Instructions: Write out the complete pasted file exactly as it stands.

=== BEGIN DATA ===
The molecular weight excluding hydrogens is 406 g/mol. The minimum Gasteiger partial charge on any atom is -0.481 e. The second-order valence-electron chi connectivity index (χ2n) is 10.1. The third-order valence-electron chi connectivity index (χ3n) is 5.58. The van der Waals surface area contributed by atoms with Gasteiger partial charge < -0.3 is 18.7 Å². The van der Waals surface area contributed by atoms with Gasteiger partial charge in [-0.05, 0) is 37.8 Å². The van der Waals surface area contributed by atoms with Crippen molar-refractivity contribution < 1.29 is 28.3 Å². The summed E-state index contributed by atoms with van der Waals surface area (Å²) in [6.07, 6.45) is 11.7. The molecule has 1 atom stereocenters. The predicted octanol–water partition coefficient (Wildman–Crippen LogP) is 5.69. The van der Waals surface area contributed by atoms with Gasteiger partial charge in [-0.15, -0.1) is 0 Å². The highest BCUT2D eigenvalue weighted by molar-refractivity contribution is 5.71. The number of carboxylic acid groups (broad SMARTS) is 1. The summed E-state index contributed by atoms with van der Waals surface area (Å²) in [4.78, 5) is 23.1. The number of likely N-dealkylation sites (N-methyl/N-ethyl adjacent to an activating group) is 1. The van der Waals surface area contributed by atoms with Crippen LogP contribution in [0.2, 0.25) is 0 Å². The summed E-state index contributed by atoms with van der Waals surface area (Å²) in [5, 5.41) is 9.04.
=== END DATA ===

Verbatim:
The molecular weight excluding hydrogens is 406 g/mol. The minimum Gasteiger partial charge on any atom is -0.481 e. The second-order valence-electron chi connectivity index (χ2n) is 10.1. The third-order valence-electron chi connectivity index (χ3n) is 5.58. The van der Waals surface area contributed by atoms with Gasteiger partial charge < -0.3 is 18.7 Å². The van der Waals surface area contributed by atoms with Gasteiger partial charge in [-0.05, 0) is 37.8 Å². The van der Waals surface area contributed by atoms with Crippen molar-refractivity contribution < 1.29 is 28.3 Å². The summed E-state index contributed by atoms with van der Waals surface area (Å²) in [6.07, 6.45) is 11.7. The molecule has 1 atom stereocenters. The predicted octanol–water partition coefficient (Wildman–Crippen LogP) is 5.69. The van der Waals surface area contributed by atoms with Gasteiger partial charge in [-0.15, -0.1) is 0 Å². The highest BCUT2D eigenvalue weighted by molar-refractivity contribution is 5.71. The number of carboxylic acid groups (broad SMARTS) is 1. The summed E-state index contributed by atoms with van der Waals surface area (Å²) in [4.78, 5) is 23.1. The number of likely N-dealkylation sites (N-methyl/N-ethyl adjacent to an activating group) is 1. The van der Waals surface area contributed by atoms with Crippen LogP contribution in [0.2, 0.25) is 0 Å². The summed E-state index contributed by atoms with van der Waals surface area (Å²) in [5, 5.41) is 9.04.